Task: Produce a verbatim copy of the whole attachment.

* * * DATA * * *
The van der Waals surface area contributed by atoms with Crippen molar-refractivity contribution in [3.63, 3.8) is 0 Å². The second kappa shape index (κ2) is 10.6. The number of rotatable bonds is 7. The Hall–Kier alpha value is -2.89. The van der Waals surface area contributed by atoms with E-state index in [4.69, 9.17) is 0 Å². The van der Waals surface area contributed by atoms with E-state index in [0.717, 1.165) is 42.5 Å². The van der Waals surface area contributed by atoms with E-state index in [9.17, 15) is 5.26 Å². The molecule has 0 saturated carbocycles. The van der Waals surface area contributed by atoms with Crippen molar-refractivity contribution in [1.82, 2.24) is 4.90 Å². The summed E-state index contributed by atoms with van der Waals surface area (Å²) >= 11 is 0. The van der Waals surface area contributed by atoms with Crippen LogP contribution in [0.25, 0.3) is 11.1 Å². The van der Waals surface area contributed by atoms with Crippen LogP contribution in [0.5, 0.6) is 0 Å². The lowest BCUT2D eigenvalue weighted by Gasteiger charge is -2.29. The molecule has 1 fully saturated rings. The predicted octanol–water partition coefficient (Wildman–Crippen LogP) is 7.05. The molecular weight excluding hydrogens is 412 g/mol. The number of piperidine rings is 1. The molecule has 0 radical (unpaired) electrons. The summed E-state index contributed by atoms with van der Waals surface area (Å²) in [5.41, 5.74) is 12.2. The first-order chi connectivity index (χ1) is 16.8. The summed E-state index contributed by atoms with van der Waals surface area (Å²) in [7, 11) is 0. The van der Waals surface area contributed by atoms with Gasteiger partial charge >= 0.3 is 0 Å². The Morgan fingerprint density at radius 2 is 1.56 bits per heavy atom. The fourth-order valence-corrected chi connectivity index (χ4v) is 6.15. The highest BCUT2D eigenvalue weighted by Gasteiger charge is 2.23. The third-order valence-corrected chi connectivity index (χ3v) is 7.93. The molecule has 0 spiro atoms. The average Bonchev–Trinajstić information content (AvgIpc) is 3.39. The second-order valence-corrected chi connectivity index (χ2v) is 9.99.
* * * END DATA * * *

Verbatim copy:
The van der Waals surface area contributed by atoms with Crippen molar-refractivity contribution in [3.63, 3.8) is 0 Å². The second kappa shape index (κ2) is 10.6. The number of rotatable bonds is 7. The Hall–Kier alpha value is -2.89. The van der Waals surface area contributed by atoms with E-state index in [4.69, 9.17) is 0 Å². The van der Waals surface area contributed by atoms with E-state index in [0.717, 1.165) is 42.5 Å². The van der Waals surface area contributed by atoms with E-state index in [9.17, 15) is 5.26 Å². The molecule has 0 saturated carbocycles. The van der Waals surface area contributed by atoms with Crippen molar-refractivity contribution in [1.82, 2.24) is 4.90 Å². The summed E-state index contributed by atoms with van der Waals surface area (Å²) >= 11 is 0. The van der Waals surface area contributed by atoms with Crippen LogP contribution in [0.25, 0.3) is 11.1 Å². The van der Waals surface area contributed by atoms with Crippen LogP contribution in [0.5, 0.6) is 0 Å². The lowest BCUT2D eigenvalue weighted by Gasteiger charge is -2.29. The molecule has 1 fully saturated rings. The predicted octanol–water partition coefficient (Wildman–Crippen LogP) is 7.05. The molecular weight excluding hydrogens is 412 g/mol. The number of piperidine rings is 1. The molecule has 0 radical (unpaired) electrons. The summed E-state index contributed by atoms with van der Waals surface area (Å²) in [5.41, 5.74) is 12.2. The first-order chi connectivity index (χ1) is 16.8. The summed E-state index contributed by atoms with van der Waals surface area (Å²) in [7, 11) is 0. The van der Waals surface area contributed by atoms with Gasteiger partial charge >= 0.3 is 0 Å². The Morgan fingerprint density at radius 2 is 1.56 bits per heavy atom. The fourth-order valence-corrected chi connectivity index (χ4v) is 6.15. The highest BCUT2D eigenvalue weighted by Gasteiger charge is 2.23. The third-order valence-corrected chi connectivity index (χ3v) is 7.93. The molecule has 0 spiro atoms. The average Bonchev–Trinajstić information content (AvgIpc) is 3.39. The second-order valence-corrected chi connectivity index (χ2v) is 9.99.